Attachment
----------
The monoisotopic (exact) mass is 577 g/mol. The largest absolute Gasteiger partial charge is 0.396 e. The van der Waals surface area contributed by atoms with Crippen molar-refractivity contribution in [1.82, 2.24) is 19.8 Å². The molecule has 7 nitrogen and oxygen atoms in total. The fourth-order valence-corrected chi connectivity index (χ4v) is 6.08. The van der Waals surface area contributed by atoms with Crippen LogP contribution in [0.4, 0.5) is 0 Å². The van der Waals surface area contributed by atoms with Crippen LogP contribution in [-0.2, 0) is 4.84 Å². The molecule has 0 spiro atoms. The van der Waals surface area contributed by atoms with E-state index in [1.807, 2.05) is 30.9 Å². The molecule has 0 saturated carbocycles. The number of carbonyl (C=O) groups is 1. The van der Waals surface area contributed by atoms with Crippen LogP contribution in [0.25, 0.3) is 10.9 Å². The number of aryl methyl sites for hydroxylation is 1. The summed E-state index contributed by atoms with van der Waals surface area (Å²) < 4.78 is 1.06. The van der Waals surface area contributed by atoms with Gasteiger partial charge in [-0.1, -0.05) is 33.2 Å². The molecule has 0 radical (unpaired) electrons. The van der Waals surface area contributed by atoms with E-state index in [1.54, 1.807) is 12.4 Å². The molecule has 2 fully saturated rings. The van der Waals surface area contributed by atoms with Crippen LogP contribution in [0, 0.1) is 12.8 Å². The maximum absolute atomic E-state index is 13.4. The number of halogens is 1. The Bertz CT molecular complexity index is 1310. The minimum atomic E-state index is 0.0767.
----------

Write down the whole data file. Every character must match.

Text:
The monoisotopic (exact) mass is 577 g/mol. The largest absolute Gasteiger partial charge is 0.396 e. The van der Waals surface area contributed by atoms with Crippen molar-refractivity contribution in [1.82, 2.24) is 19.8 Å². The molecule has 7 nitrogen and oxygen atoms in total. The fourth-order valence-corrected chi connectivity index (χ4v) is 6.08. The van der Waals surface area contributed by atoms with Crippen LogP contribution in [0.4, 0.5) is 0 Å². The van der Waals surface area contributed by atoms with Crippen LogP contribution in [-0.2, 0) is 4.84 Å². The molecule has 0 spiro atoms. The van der Waals surface area contributed by atoms with E-state index in [1.807, 2.05) is 30.9 Å². The molecule has 0 saturated carbocycles. The number of carbonyl (C=O) groups is 1. The van der Waals surface area contributed by atoms with Crippen LogP contribution in [0.25, 0.3) is 10.9 Å². The number of aryl methyl sites for hydroxylation is 1. The summed E-state index contributed by atoms with van der Waals surface area (Å²) < 4.78 is 1.06. The van der Waals surface area contributed by atoms with Gasteiger partial charge in [-0.1, -0.05) is 33.2 Å². The molecule has 0 radical (unpaired) electrons. The van der Waals surface area contributed by atoms with E-state index in [1.54, 1.807) is 12.4 Å². The molecule has 2 fully saturated rings. The van der Waals surface area contributed by atoms with Crippen LogP contribution in [0, 0.1) is 12.8 Å². The maximum absolute atomic E-state index is 13.4. The number of halogens is 1. The Bertz CT molecular complexity index is 1310. The minimum atomic E-state index is 0.0767.